South Carolina took the initiative in the great rebellion. Deeming her interests threatened, and the institution of slavery doomed if Abraham Lincoln was elected; on November 5th, 1860, her legislature met to choose presidential electors, Governor William H. Gist in his message to that legislature recommended that in the event of Abraham Lincoln's election to the presidency, a convention of the people of the state be immediately called to consider and determine for themselves the mode and measure of redress. He expressed the opinion that the only alternative left in the event of Lincoln's election was "the secession of South Carolina from the Federal Union."
On the 10th of November, 1860, the United States Senators from South Carolina, James N. Hammond and James Chestnut, Jr., resigned their seats, being the first of the senators to take that step.
On the 17th of November, 1860, an ordinance of secession was unanimously adopted by the Legislature of South Carolina, the first act of the kind by any of the states.
On the 24th of November, 1860, South Carolina's Representatives in Congress withdrew; they were the first representatives to do so. Members to a state convention for the purpose of considering the method and measure of redress in the event of Abraham Lincoln's election, were elected on the 3rd of December, 1860; the convention was assembled in Charleston.
On the 20th of December, 1860, the convention passed the ordinance of secession and Governor Pickins--just elected--announced on the same date the repeal, by the good people of South Carolina, the ordinance of May 23rd, 1788, by which South Carolina had ratified the Federal Constitution, and declared "the dissolution of the union between the state of South Carolina and the other states under the name of the United States." The governor's proclamation also announced to the world "that the state of South Carolina is, as she has a right to be, a separate, sovereign, free and independent state and, as such, has a right to levy war, conclude peace, negotiate treaties, leagues, or covenants, and to do all acts whatsoever that rightly pertain to a free and independent state. Done in the eighty-fifth year of the sovereignty and independence of South Carolina.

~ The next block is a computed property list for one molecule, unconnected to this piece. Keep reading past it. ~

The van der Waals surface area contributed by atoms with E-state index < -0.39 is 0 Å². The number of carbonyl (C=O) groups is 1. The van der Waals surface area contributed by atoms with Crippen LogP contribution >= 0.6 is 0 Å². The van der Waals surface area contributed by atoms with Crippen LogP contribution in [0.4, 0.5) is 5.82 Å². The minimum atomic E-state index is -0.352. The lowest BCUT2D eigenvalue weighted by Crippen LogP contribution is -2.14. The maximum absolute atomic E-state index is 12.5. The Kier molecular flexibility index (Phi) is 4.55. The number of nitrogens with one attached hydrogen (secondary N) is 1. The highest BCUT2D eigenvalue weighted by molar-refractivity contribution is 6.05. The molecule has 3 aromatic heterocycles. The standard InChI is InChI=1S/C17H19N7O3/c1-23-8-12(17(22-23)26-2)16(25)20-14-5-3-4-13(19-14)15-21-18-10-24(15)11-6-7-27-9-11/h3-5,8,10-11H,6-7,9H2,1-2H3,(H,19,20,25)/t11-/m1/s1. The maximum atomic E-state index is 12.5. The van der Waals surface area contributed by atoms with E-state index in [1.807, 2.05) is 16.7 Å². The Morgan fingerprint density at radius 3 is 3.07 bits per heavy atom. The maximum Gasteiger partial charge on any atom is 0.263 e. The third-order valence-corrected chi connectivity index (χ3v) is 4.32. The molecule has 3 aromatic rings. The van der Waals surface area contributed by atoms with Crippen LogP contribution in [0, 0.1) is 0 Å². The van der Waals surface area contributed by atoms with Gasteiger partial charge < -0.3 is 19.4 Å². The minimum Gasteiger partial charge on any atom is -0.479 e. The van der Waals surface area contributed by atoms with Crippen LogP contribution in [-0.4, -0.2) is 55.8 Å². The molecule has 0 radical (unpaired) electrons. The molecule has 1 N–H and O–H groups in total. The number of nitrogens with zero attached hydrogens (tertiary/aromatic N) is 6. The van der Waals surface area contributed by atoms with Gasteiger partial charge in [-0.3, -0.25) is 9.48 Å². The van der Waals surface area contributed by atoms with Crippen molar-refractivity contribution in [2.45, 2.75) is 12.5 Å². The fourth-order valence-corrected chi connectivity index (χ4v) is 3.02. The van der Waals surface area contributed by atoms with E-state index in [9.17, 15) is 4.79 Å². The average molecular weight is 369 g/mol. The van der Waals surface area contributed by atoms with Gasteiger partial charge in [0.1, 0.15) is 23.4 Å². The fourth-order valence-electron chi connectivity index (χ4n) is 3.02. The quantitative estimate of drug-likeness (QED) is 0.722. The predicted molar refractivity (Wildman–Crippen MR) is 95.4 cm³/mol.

Following is the complete Ordinance passed by the Convention, as it appeared in the Charleston Mercury Extra for that date, the original of which the following is a copy is in the Libby Prison Museum, of Chicago:
"Passed unanimously at 1:15 p.m., December 20th, 1860.
"An ordinance to dissolve the union between the States of South Carolina and other States united with her under the compact entitled 'The Constitution of the United States of America.'
"We the people of the State of South Carolina, in convention assembled, do declare and ordain, and it is hereby declared and ordained, 'That the ordinance adopted by us on the 23rd of May, A. D. 1788, whereby the Constitution of the United States of America was ratified, and also all acts and parts of acts of the General Assembly of this State ratifying amendments of the said Constitution are hereby repealed, and the union now subsisting between South Carolina and other States, under the name of 'The United States of America' is hereby dissolved."
The act of rebellion on the part of South Carolina was completed. She was the first state to take the Several steps here enumerated leading up to that culmination. She was followed in the act of rebellion by ten other Southern States, as follows--I take the date on which the state conventions passed their secession ordinances to be the date on which the rebellion of the respective states was completed:
Mississippi, January 9th, 1861; Florida, January 10th; Alabama, January 11th; Georgia, January 19th; Louisiana, January 26th; Texas, February 1st; Virginia, April 17th; Arkansas, May 6th; North Carolina, May 20th; Tennessee, June 8th, all of the same year, 1861.
Having proven that the Great Rebellion began with the rebellion of South Carolina, I wish now to show that the war itself actually began there.
The states which seceded from the union in the last months of Mr. Buchanan's administration, quietly took possession of all the forts within their respective limits, except Fort Sumter, in Charleston Harbor, and Fort Pickens, at Pensacola, Florida; and transferred them to the Confederate States. After the Southern States united into a confederacy, that government "appointed a commission consisting of Mr. John Forsyth, of Alabama, Mr. Martin J. Crawford, of Georgia, and Mr. A. B. Roman, of Louisiana, to open negotiations for the settlement of all matters of joint property, forts, arsenals, arms, or property of any other kind within the limits of the Confederate States, and all joint liabilities with their former associates, upon the principles of right, justice, equity and good faith." Separate states previous to this action of the confederate states had sent commissioners to accomplish the same purpose; but of course these gave place to the commission from the general government of the confederacy.